Is it possible to fine tune the embedding model?

Is it possible to fine tune the embedding model?

Greetings OpenAI community!

I have a question about the usage for the embedding model text-embedding-ada-002. Is it possible to fine-tune this model? I could only find examples for fine-tuning the prompt model however extracting embedding from prompt models is forbidden.

what’s your use case? I dont see why you would need to fine-tune embeddings

1 Like

We have an in-house recommendation model to match A and B (both are long text, we first get their embedding and then use a two-tower model trained with A-B pairs to do the ranking), and we would like to test the performance using GPT-3 to initialize embeddings for A and B. Ideally, fine-tuning embedding with positive and negative A-B pairs should get even better performance.

Hello @ray001

From the API docs (which I have also confirmed via testing);

Fine-tuning is currently only available for the following base models: davinci , curie , babbage , and ada . These are the original models that do not have any instruction following training (like text-davinci-003 does for example)


OpenAI (Beta) - Fine-tuning

Hope this helps.

1 Like

Thanks for the information. I also found this page, was wondering if anyone found alternatives.

There are no “alternatives”.

@ray001 Did you end up finding a way to fine-tune ada? I am trying to do the exact thing that you wanted to and would love to know if you’ve figured it out. Thanks!

Perhaps this bias matrix approach will be of use to some inquiring here.

“This notebook demonstrates one way to customize OpenAI embeddings to a particular task.”

From what I understand, the two-tower model is just a neural network on top of the embeddings, so why do you need to tune the original embedding model? You need to create another NN.

Here is the engine eBay uses:

There are some alternatives.
For example in a two-tower taking embedding from entities. You can

  1. get the raw GPT-3 embedding for those entities
  2. apply a set of CNN+FC layers to the original embedding
  3. guide the training of layers in step 2 with good/bad-fit labeled data
  4. then raw GPT-3 embeddings processed by the CNN+FC layers trained in 3 would be the fine-tuned embedding
1 Like

Raw gpt-3 embedding can already be used in a two-tower model and return a reasonable result. This is because the more critical part of a two-tower model is the embedding compared to NN layers after.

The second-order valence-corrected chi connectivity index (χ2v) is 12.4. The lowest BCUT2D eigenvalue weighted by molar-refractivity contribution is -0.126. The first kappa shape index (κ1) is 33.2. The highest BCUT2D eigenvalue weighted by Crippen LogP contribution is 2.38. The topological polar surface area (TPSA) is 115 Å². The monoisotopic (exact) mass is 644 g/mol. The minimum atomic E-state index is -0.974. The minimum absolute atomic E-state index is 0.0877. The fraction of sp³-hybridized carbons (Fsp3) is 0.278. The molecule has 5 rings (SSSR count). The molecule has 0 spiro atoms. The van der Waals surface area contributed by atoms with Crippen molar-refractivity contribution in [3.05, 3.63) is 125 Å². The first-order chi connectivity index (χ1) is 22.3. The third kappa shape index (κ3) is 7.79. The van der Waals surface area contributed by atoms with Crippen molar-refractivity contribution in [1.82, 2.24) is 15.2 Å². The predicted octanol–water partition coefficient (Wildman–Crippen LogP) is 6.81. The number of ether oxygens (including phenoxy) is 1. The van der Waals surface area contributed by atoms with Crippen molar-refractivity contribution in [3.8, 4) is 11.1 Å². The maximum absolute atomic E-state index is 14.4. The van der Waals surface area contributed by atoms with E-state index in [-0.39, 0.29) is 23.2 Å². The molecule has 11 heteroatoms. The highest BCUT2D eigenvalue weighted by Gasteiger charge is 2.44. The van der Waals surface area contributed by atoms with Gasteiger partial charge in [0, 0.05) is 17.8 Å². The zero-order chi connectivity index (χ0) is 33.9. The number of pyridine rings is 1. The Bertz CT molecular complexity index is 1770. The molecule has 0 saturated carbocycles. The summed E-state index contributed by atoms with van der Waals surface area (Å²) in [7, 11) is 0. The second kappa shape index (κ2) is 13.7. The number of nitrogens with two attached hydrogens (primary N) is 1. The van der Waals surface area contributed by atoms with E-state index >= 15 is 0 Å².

The reason one could benefit from fine-tuning the original gpt-3 embedding is that the raw gpt-3 embedding might not have been exposed to the specific tasks or the subdomain knowledge.

A foo-bar example would be, imagine there is a limited corpus with only 2 words,
[“machine operation”, “artificial intelligence”]
And we want to find the most similar word to an input word of ‘machine learning’. Similarity calculation using raw GPT3 embedding returned that
machine learning and machine operation has a sim score of 0.87
machine learning and artificial intelligence has a sim score of 0.88
Both scores make sense since the first is by checking the letter overlaping and the second is by checking the semantic meaning. But in my use case the first type of similarity would introduce noise. I managed to fix it in the reply to vamsi. Please feel free to have a look and see if it makes sense to you

At a high level I understand what you are saying, which is, you need high scores on semantic meaning and not word overlap. Got it. Then you say you can achieve this by a NN (two-tower). Got it. Then you say the fine-tuned embedding is the output of your NN. Got it. All of this is fine and good and doesn’t need a direct fine-tune of the original embedding engine, since you are creating them in the output of your NN. I think you answered your own question, which is yes, you can create a fine-tuned embedding, which is created by the output of you own neural net. Totally feasible and makes sense. But you can’t upload some training file to the OpenAI API for embedding-ada-002 and get the same thing. Which is what I thought your original post was about.

And FYI, you can improve the geometry of the embeddings too, I did this in this thread. Some questions about text-embedding-ada-002’s embedding - #42 by curt.kennedy

It removes the mean embedding vector and uses PCA to reduce the dimensions and increase the spread without altering the meaning too much.

So yeah, post-processing of the embeddings is certainly advised and encouraged in certain situations.